If it’s hard for you to believe that Four Year Strong have been a band for nearly two decades, you’re not alone because its members feel the same way. Since forming in 2001 in Worcester, Massachusettes, while the members were still in high school, Four Year Strong have carved out their own niche in the music community by merging the infectiousness of pop-punk with the aggression of hardcore and never shying away from breaking with creativity-limiting conventions. This is evident on the band’s fifth full-length Brain Pain, a collection of songs that retains the qualities of the band that fans have grown to love while pushing forward the band’s effort to continually redefine their sound. “One thing we’ve struggled with in the past is writing in a way that’s personal to us that our wide range of fans can find a way to relate to as well,” vocalist/guitarist Dan O’Connor explains. “On this record we really tried to find the thing that connects us to our younger fans or the people who have been listening to us for a long time who still see us as younger kids despite the fact that we’re now in our thirties.”
The band — which also features vocalist/guitarist Alan Day, bassist Joe Weiss and drummer Jake Massucco — began conceptualizing the ideas for Brain Pain two years ago and for the past year-and-a-half have focused on bringing those thoughts to fruition. “We probably had 40 song ideas to get the creative juices flowing and some of those grew into the songs that are on this record,” Day explains, adding that it was important for the group not to rush the album or go into it with any musical or logistical limitations. “We didn’t want to set a strict deadline for this album because we wanted to be sure we took the time to write the best songs possible. In the past our writing and recording was so dependent on getting something out in time to go on tour; this time we really had the opportunity to take our time and work through these ideas.” In order to capture that sound the group enlisted producer Will Putney, who was an engineer on 2008’s Enemy Of The World and already had a relationship with the band. “We were really emotionally invested in this music so we wanted to go with someone who we knew would care about it as much as we did and Will was that guy,” Day says.
From the off-time breakdown of the opener “It’s Cool” to the orchestral balladry of “Be Good When I’m Gone” to the midtempo groove of “Get Out Of My Head,” Brain Pain sees Four Year Strong showcasing the various aspects of their sound, which ranges from catchy to chaotic, yet all sound undeniably like Four Year Strong. “I think ‘Get Out Of My Head’ holds a special place in our hearts because it was the first song that we finished front-to-back with all the pieces in there,” Day explains. “Almost none of it changed from when we first wrote it to the finished version of it and it felt like a turning point in the writing process.” Alternately “Seventeen” evokes the best parts of nostalgia without sounding dated while the syncopated riffing on “Usefully Useless” crafts a sonic maelstrom that’s as inventive as it is infectious. Finally old-school fans will love songs like “Mouth Full Of Dirt” which showcases the melodic hardcore style the band helped pioneer and sounds absolutely massive thanks to Putney’s production.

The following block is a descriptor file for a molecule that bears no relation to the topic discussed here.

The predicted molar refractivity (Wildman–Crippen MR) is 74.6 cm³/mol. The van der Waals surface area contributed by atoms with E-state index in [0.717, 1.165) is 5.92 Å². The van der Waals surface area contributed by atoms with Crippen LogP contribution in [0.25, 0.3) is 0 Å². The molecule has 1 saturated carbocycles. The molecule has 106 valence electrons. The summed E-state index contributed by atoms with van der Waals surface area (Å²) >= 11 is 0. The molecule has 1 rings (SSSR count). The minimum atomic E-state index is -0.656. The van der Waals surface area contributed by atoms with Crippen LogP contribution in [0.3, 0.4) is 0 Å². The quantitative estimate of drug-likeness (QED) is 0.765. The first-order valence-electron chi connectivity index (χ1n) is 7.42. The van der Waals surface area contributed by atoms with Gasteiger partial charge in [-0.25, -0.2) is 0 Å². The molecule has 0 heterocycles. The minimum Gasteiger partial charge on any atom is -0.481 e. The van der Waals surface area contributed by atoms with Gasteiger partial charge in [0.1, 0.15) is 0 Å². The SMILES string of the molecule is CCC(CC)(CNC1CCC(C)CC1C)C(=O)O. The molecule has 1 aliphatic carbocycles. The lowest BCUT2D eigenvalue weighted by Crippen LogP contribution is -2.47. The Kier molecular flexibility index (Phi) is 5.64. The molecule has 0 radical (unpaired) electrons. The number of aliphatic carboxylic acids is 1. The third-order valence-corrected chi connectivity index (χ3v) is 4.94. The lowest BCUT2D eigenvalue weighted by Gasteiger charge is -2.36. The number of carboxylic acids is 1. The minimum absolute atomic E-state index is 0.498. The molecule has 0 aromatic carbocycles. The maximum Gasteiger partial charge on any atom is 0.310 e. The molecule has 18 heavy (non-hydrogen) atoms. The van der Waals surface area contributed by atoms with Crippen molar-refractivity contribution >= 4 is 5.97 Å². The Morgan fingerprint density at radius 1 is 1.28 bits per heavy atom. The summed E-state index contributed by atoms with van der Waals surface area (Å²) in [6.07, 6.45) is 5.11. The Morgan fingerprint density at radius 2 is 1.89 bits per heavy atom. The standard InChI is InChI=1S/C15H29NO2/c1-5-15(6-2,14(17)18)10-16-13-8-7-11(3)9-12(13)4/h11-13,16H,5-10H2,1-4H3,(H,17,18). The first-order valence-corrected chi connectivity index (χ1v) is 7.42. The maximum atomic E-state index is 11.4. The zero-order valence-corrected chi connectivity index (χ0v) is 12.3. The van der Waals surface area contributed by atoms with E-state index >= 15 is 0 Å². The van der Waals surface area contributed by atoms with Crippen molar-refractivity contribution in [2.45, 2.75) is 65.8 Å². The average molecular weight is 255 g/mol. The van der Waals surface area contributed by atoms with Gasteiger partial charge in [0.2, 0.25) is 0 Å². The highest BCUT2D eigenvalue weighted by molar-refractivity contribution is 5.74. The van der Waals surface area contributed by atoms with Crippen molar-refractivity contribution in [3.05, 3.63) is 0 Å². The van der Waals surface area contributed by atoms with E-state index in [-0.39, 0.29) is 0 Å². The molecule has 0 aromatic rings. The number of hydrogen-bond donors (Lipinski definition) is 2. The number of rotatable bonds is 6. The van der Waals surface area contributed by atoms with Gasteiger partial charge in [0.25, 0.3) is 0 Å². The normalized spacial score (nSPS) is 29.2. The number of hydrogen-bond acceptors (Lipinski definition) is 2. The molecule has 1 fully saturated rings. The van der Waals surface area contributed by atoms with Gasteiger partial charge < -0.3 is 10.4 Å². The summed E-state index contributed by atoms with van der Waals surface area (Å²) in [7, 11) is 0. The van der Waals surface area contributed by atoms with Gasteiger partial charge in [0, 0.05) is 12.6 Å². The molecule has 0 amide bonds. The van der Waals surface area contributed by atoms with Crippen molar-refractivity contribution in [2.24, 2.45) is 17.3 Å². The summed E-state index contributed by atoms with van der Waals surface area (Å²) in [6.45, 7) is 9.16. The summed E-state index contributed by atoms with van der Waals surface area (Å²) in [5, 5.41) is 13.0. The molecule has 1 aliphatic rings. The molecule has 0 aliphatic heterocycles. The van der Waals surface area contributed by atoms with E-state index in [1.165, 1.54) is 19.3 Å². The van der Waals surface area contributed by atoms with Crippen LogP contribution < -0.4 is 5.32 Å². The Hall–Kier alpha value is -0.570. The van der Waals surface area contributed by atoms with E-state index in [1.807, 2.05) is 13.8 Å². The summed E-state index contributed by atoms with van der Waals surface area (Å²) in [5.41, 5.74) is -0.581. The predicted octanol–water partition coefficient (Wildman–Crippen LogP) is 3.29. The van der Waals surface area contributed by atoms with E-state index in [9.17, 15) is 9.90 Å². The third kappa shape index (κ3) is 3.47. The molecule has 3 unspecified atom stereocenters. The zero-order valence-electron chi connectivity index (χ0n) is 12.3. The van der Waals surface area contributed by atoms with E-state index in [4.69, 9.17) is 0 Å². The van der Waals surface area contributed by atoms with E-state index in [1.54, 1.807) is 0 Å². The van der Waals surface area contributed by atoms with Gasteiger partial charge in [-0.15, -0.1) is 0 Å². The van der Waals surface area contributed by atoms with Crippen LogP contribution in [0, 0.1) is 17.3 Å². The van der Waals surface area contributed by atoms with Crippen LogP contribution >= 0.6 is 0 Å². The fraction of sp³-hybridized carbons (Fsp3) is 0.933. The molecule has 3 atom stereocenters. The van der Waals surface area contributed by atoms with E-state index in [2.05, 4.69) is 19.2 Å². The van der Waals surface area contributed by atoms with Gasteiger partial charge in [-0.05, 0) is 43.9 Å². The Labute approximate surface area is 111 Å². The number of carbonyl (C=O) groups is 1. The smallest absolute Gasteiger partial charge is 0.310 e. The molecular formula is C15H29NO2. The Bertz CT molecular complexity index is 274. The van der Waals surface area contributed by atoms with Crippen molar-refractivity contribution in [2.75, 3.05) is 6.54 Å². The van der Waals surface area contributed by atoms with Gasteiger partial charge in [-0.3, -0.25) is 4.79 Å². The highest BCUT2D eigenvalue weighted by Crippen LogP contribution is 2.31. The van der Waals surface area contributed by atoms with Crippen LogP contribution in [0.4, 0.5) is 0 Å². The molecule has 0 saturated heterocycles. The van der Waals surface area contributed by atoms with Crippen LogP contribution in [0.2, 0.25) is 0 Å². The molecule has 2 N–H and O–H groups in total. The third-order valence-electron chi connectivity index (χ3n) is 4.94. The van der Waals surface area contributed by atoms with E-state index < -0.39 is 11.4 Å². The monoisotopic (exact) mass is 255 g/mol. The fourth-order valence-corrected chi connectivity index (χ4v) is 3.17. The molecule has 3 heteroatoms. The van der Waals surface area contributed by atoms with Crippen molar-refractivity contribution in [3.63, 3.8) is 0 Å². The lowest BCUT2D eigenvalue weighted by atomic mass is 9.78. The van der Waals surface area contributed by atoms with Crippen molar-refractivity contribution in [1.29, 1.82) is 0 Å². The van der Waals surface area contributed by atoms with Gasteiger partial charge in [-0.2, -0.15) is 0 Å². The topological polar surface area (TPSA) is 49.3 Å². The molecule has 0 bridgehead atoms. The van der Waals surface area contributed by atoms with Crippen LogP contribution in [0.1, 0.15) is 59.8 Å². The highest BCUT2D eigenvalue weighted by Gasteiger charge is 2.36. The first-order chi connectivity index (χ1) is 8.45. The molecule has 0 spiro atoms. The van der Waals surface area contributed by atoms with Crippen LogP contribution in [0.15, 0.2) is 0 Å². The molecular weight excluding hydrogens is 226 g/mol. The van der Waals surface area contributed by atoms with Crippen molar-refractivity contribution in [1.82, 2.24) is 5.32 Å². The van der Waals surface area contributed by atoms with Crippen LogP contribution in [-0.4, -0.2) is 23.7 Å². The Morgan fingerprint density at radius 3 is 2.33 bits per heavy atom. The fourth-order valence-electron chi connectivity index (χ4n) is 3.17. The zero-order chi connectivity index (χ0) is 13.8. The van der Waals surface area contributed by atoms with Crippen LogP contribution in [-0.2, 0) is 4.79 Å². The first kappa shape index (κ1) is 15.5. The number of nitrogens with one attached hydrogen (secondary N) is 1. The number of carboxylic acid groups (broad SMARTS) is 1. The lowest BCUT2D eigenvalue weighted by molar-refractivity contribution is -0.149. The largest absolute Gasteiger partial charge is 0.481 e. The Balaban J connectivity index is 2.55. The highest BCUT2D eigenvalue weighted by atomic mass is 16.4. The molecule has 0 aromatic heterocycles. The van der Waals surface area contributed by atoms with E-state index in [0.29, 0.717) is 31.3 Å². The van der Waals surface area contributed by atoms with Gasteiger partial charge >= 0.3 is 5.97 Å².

Vocally Brain Pain sees the band being more direct and carrying over cohesive themes in a way they haven’t done in the past, making for a more complete narrative. “I think that from a lyrical perspective this is the most thought we’ve ever put into a record,” O’ Connor explains — and it shows. Sonically the album’s vocals also sit in the mix in a way that they aren’t battling with the other elements, making Brain Pain the band’s most dynamic release to date. “There are a lot more bands doing the heavy-but-poppy hybrid thing now than there were when we started out and we just really wanted this record to stand out and be its own version of that,” Massucco explains. “Our goal was to make a record that felt authentic to who we are, not pander to some version of us that we thought people wanted to hear,” Day affirms. “I think we did that this time around.”
“We always try to evolve the sound of our band,” O’Connor adds. “I think that’s one of the things that has separated us from some of the bands who are around for a long time because you can get kind of sendenary and happy with where you are. We always say, ‘if Four Year Strong is a box we’re always trying to push the edges of that box out a little bit of what the band can be’ and I think that’s keeps it exciting for us,” he summarizes when asked about how the band have managed to stay relevant for so long. “A lot of the things we did when we were younger kids were throwing things against the wall and seeing what sticks. Now we’re trying to come to a place with everything we’re doing where it’s a little more thought out… which is what old guys would do,” he adds with a laugh, “but we’re really happy with how it turned out.”
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